Law Protecting Endangered Species May be Endangered Itself

2017-02-21T15:33:17+00:00 February 21, 2017|
A bedrock environmental law protecting endangered species (like the vaquita porpoise, pictured) is scrutinized during a hearing of the Senate Committee on Environment and Public Works. (Credit: NOAA)

(Click to enlarge) A bedrock environmental law protecting endangered species (like the vaquita porpoise, pictured) is scrutinized during a hearing of the Senate Committee on Environment and Public Works. (Credit: NOAA)

New reports this month say the critically endangered vaquita porpoise may be close to extinction – the 30 remaining individuals found in the Gulf of California only barely outnumber the 21-member committee that may be sealing their fate.

Approximately 2,270 animals (including 151 marine species like porpoises, whales, and sea turtles) are protected as threatened or endangered under the Endangered Species Conservation Act of 1973 (ESA, H.R.37), which safeguards the animals and the ecosystems on which they depend. The decades-old act passed with overwhelming support in the House (390-12) and Senate (92-0) in 1973; however, in recent years the issue has become increasingly partisan. Last Tuesday, the Senate Committee on Environment and Public Works held a hearing to discuss updating and modernizing the law, which (upon signing it) President Richard Nixon said “provides the Federal Government with the needed authority to protect an irreplaceable part of our national heritage – threatened wildlife.”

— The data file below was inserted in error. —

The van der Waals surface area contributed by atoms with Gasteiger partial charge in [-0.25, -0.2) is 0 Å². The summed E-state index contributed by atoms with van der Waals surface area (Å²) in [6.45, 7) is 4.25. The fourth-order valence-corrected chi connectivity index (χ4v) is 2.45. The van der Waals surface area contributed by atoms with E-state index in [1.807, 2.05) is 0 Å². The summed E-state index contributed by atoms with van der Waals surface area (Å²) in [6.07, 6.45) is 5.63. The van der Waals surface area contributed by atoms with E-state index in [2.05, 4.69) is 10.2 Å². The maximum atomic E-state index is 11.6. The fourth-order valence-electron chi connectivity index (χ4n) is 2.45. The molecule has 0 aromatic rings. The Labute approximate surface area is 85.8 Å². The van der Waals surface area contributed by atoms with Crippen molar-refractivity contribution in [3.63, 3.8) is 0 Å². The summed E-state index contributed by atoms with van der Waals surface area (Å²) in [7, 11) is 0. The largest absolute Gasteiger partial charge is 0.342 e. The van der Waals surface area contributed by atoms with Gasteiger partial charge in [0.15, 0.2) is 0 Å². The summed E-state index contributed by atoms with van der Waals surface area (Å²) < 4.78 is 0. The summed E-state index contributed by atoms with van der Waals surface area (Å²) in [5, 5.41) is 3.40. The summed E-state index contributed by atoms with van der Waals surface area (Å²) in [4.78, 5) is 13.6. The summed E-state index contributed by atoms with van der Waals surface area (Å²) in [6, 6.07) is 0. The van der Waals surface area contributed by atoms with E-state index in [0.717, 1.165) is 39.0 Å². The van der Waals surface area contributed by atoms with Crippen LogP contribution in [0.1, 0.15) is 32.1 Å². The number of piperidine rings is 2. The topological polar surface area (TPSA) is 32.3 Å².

While witnesses and members alike applauded the purpose of the ESA, critics, including Chairman John Barrasso (WY), argued that few species are successfully removed from the endangered list. Several Republican committee members stated that the ESA infringes on states’ rights and keeps people from being able to run their businesses, and they hope to give more of a voice to those landowners and industries impacted by the act. The Honorable David Freudenthal (Governor, Wyoming) praised the law’s initial success but said there is now a need for “mid-course corrections” as regulations, court decisions, and administrative actions have “created a nearly unworkable system.”

Not everyone found these “mid-course corrections” necessary. Ms. Jamie Rappaport Clark (President and CEO, Defenders of Wildlife) said modernization efforts have “amounted to one thing: a euphemism for undermining and weakening the statute.” The Honorable Daniel Ashe (President and CEO, Association of Zoos and Aquariums), who served as director of the U.S. Fish and Wildlife Service from 2011-2017, cited reports showing the ESA has prevented extinction for 99 percent of species under its protection. He also urged the committee to consider new challenges in the coming century, including the “very real” possibility of losing animals like sea turtles and sharks to climate change. Ranking Member Thomas Carper (DE) reported findings from the National Fish and Wildlife Foundation that the estimated the economic benefit of wildlife at roughly $1.6 trillion and said he was so shocked he had to read the number twice. Though attempts have been made for years to reform the Endangered Species Act, with a Republican administration and majority in both chambers of Congress, this is one of the first potential opportunities for changes in what has been a bedrock environmental law.